Kage Baker usually got her story ideas in one blazing bolt of inspiration. I learned to know the signs – the unfocused gaze, the more focused searches through the interconnections of the aether only she saw – the silence only broken by odd questions:
“How would you transplant a head?”
“Are people ever allergic to their own bodily fluids?”
“If the Moon orbits, why can’t we see all of it?”
“Has anyone ever written a story about same-sex identical twins?”
Sometimes I found out what the query was about. Sometimes I didn’t. Sometimes the answer was not what Kage expected, and the story rising from that image wouldn’t work at all: then she got mightily peeved. Sometimes, then, she changed the setting of the story so she could write her own natural law but Kage had a great respect for natural law as we know it, and so she usually ditched an idea that ran too far off the road. A lot of brainstorming was spent convincing herself how some bizarre proposition of physical action might work, and that it was acceptable to write a story where nanobots did the work of honest gears …
Even so, when she gave in and made her cyborg Operatives work on nano tech instead of clockwork, she made the nano-machines mostly look like gears. Kage didn’t actually care how her readers envisioned the metabolism of Company Operatives – or even if they bothered to do so. But Kage herself needed to see them in her head; and so I must tell you, Dear Readers, that there were teeny tiny molecular gears, escapements and wee belts of shining proteins running under the surface of Joseph, Mendoza et al.
A lot of the improvements to the Operatives looked like the Screwball Army.
But once Kage got into that series of questio9ns, she was usually deep in the process of writing. The initial idea had found its way to the appropriate section of her mind (I’m not at all sure that was the front lines …) and was gestating madly. Because it had already had its birth in a long, fractally infinite flash of light, and all Kage was doing was polishing the resultant fulgarite left in her brain tissue.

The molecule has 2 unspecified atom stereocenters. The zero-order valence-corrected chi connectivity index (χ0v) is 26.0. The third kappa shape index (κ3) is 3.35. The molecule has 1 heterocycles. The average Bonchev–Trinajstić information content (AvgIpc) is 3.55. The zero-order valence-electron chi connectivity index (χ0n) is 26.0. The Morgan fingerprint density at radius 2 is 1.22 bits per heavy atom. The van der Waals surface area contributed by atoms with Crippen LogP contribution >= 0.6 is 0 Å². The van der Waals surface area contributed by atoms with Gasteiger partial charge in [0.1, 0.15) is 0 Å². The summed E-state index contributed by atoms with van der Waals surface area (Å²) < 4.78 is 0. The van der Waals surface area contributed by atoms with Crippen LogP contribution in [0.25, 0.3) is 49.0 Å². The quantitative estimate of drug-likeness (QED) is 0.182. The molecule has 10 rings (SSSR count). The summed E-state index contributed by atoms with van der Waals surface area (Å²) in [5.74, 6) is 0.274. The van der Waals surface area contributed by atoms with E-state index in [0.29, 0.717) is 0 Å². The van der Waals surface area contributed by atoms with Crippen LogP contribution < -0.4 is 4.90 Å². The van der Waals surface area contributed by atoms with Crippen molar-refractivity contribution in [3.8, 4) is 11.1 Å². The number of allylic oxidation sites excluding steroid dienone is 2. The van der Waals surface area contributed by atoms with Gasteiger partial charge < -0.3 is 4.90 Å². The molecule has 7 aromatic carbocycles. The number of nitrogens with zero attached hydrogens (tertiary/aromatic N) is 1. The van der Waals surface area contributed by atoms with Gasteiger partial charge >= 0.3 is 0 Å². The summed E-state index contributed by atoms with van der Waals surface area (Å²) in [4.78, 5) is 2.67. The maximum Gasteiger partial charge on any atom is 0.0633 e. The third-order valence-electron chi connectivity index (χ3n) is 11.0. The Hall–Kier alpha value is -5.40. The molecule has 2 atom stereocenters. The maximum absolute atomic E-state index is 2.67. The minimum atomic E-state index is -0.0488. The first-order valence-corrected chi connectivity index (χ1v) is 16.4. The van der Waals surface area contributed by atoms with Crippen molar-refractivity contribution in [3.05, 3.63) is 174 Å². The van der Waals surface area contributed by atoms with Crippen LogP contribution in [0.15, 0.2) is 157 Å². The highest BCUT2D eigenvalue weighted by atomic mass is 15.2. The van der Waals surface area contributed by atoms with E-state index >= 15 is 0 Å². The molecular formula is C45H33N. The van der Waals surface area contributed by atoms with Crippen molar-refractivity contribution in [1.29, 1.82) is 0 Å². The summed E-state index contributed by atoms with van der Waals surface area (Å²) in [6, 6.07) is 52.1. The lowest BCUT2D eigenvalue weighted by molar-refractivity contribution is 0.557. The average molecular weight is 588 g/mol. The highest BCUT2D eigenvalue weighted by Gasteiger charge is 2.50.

I don’t seem to work like that. I am still agonizing over that disaster story, because I am having difficulty settling on a disaster. You’d think that would be easy, wouldn’t you, in these unhappy times? Well, it’s not. My good friend Tom Barclay has already settled on his plot line, and I am sure he’s deep into the throes. I, on the other hand, am still torn between concepts. At the moment, though, I have at least narrowed it down to three ideas:
- A bolide lands in the Hollywood Reservoir, and/or something crawls out of it. The dam wall breaks like a graham cracker. Los Angeles gets a flooded chasm down its center seam, and the Hollywood Hills become a haunt of monsters.
- An erudite, poetic, advanced and utterly civilized society is beset with an environmental disaster when a mutant weed begins to emit vast quantities of a corrosive gas. (Oxygen!)
- I sit down to write the opening sentences, and something totally out of left field takes over my brain, and I write that. I got several term papers out of this technique, long ago. In this case, it’ll probably be a Company story … those dance around in my head pretty continuously.
So I am infinitesimally closer, and yet still operating in the dark. That’s okay; I can do that.
In the meantime, I am reading a fascinating book about cephalopods. The tentacles will undoubtedly show up in whatever I am writing. So will that sucking drain-hole in Lake Hollywood, which has bothered me for years.
So off I go. Comments and suggestions are welcome, and none will be rudely repudiated. As I learned from Kage, even an idea I cannot use defines the borders of what is possible a little more. You must strike hard to smith anything worth keeping – my head and stories work like that, I think.